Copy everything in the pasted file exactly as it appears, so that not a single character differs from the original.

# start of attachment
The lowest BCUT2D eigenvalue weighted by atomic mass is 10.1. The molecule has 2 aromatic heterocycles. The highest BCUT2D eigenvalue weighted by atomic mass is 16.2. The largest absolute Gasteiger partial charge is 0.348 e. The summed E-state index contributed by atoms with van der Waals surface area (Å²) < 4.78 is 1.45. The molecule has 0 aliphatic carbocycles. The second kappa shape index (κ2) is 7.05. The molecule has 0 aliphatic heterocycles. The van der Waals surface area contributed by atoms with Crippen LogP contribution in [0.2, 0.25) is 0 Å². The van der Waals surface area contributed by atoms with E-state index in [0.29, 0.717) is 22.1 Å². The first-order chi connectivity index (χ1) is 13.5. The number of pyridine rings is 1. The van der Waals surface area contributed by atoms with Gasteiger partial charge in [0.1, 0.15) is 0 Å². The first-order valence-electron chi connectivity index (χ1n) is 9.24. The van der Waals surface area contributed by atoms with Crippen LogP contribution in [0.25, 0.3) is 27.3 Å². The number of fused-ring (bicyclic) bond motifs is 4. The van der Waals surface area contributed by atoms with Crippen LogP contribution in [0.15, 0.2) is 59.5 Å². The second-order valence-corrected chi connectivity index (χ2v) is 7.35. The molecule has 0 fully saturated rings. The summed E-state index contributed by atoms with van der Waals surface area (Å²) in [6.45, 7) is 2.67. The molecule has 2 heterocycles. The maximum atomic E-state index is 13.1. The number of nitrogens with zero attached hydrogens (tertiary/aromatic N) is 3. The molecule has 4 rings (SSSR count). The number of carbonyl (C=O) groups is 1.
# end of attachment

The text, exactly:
The lowest BCUT2D eigenvalue weighted by atomic mass is 10.1. The molecule has 2 aromatic heterocycles. The highest BCUT2D eigenvalue weighted by atomic mass is 16.2. The largest absolute Gasteiger partial charge is 0.348 e. The summed E-state index contributed by atoms with van der Waals surface area (Å²) < 4.78 is 1.45. The molecule has 0 aliphatic carbocycles. The second kappa shape index (κ2) is 7.05. The molecule has 0 aliphatic heterocycles. The van der Waals surface area contributed by atoms with Crippen LogP contribution in [0.2, 0.25) is 0 Å². The van der Waals surface area contributed by atoms with E-state index in [0.29, 0.717) is 22.1 Å². The first-order chi connectivity index (χ1) is 13.5. The number of pyridine rings is 1. The van der Waals surface area contributed by atoms with Gasteiger partial charge in [0.1, 0.15) is 0 Å². The first-order valence-electron chi connectivity index (χ1n) is 9.24. The van der Waals surface area contributed by atoms with Crippen LogP contribution in [0.25, 0.3) is 27.3 Å². The number of fused-ring (bicyclic) bond motifs is 4. The van der Waals surface area contributed by atoms with Crippen LogP contribution in [0.15, 0.2) is 59.5 Å². The second-order valence-corrected chi connectivity index (χ2v) is 7.35. The molecule has 0 fully saturated rings. The summed E-state index contributed by atoms with van der Waals surface area (Å²) in [6.45, 7) is 2.67. The molecule has 2 heterocycles. The maximum atomic E-state index is 13.1. The number of nitrogens with zero attached hydrogens (tertiary/aromatic N) is 3. The molecule has 4 rings (SSSR count). The number of carbonyl (C=O) groups is 1.